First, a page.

Work with influencers

Don’t underestimate the power of influencers. Just like the release of Stephen Spielberg’s E.T. increased Reese’s Pieces sales by 85% (that’s a fun fact you can use at parties, you’re welcome), a thoughtful partnership with a beloved influencer can have a serious impact on your business.

Here’s an example of a hardware store partnering with an influencer couple (risky business, when many relationships end due to building furniture).

And this footwear brand partnered with an athlete to launch a new sneaker.

According to Statista, the global influencer market size is projected to reach 22.2 billion U.S. dollars by 2025. So if working with influencers feels alien to you, now is the time to learn.

Treat Instagram as a customer service channel

Unlike email or (gasp) the telephone, Instagram is in a unique space when it comes to being a medium for customer service. So many people are already using the app (roughly two billion every month); it makes sense to communicate with your customers on a platform that they’re constantly keeping up with.

Instagram auto reply customer service
Source: Instagram

For example, try using auto replies when it comes to direct messaging. This way, you can easily respond to frequently asked questions (you’ll never have to type out a response to “What is your return policy?” ever again) and make sure that your customers know that you’re listening, even if you’re not watching your inbox 24/7.

Speaking of inbox—using Hootsuite’s Inbox 2.0 is the best way to keep up with your messages and make sure you’re delivering the kind of sparkling customer service that would inspire even the grumpiest customers to leave a glowing review.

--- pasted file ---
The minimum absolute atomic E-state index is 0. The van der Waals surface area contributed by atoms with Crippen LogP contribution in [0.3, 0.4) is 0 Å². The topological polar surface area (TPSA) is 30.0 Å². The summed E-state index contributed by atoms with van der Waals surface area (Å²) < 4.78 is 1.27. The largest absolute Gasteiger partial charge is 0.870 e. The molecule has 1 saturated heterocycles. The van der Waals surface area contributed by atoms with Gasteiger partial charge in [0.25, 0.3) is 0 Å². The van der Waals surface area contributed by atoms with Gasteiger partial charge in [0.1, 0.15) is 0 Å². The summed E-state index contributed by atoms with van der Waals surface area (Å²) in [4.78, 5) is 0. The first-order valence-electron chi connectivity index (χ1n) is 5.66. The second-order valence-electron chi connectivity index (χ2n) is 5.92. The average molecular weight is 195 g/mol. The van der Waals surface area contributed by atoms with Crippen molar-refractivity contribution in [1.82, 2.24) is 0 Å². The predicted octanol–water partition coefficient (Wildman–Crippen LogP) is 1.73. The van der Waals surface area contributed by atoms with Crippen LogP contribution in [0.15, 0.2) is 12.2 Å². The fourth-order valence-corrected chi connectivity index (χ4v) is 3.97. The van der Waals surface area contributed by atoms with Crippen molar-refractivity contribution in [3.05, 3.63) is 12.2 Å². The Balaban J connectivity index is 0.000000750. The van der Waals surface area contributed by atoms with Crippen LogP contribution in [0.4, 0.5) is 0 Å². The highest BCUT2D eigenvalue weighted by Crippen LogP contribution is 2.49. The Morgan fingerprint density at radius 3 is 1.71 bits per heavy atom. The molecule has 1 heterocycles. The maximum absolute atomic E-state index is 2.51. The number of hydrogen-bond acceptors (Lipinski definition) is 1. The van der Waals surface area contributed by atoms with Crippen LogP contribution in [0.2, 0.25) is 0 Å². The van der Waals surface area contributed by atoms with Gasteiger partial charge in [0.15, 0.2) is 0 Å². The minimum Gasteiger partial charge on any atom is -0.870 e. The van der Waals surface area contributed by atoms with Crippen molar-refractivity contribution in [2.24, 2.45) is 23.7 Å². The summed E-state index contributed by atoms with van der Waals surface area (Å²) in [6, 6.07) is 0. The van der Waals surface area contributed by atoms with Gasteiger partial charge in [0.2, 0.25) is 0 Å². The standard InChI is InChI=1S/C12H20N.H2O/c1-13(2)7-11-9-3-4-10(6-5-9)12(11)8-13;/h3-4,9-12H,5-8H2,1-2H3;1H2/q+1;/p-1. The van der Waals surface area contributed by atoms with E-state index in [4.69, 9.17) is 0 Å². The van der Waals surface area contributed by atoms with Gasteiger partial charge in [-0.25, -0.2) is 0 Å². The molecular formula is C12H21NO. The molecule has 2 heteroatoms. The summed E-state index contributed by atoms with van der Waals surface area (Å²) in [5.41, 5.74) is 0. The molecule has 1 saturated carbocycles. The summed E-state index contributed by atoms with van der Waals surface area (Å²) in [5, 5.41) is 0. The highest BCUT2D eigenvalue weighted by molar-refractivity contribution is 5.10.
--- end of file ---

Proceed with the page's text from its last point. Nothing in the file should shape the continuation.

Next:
Drive traffic with a link in bio

If you’re not selling products directly through Instagram Shops, you can direct customers to your own ecommerce website using your link in bio. Your link in bio is located within your Instagram profile, and can bring users to any single web page… so choose that link wisely.

Just kidding, we’ve obviously found a way around that. Using a link tree (Hootbio, for example), you can create a single page with many links, like in the example below.

Schedule your ads and posts

You know what they say: there’s no time like the time all your customers are on Instagram. Using social media calendars and scheduling tools—like the ones available through Hootsuite—you can make sure you’re publishing your posts at the optimal time for your audience.

Best Time to Publish - Instagram heatmap

In general, the best time to post on Instagram is 11am on Wednesdays. But Hootsuite will tell you when the right time to post is for your specific audience. It’s a no-brainer.

Use collections

Hunting for hidden finds at thrift shops is fun, but that’s not the vibe when it comes to online shopping: you want your products to be as easy to locate as possible. In Instagram Shops, you can create “collections” of items grouped together.

Source: Instagram

The shop pictured above, for example, has grouped all stickers in the same place, so it’s simple for customers to head straight to sticker town.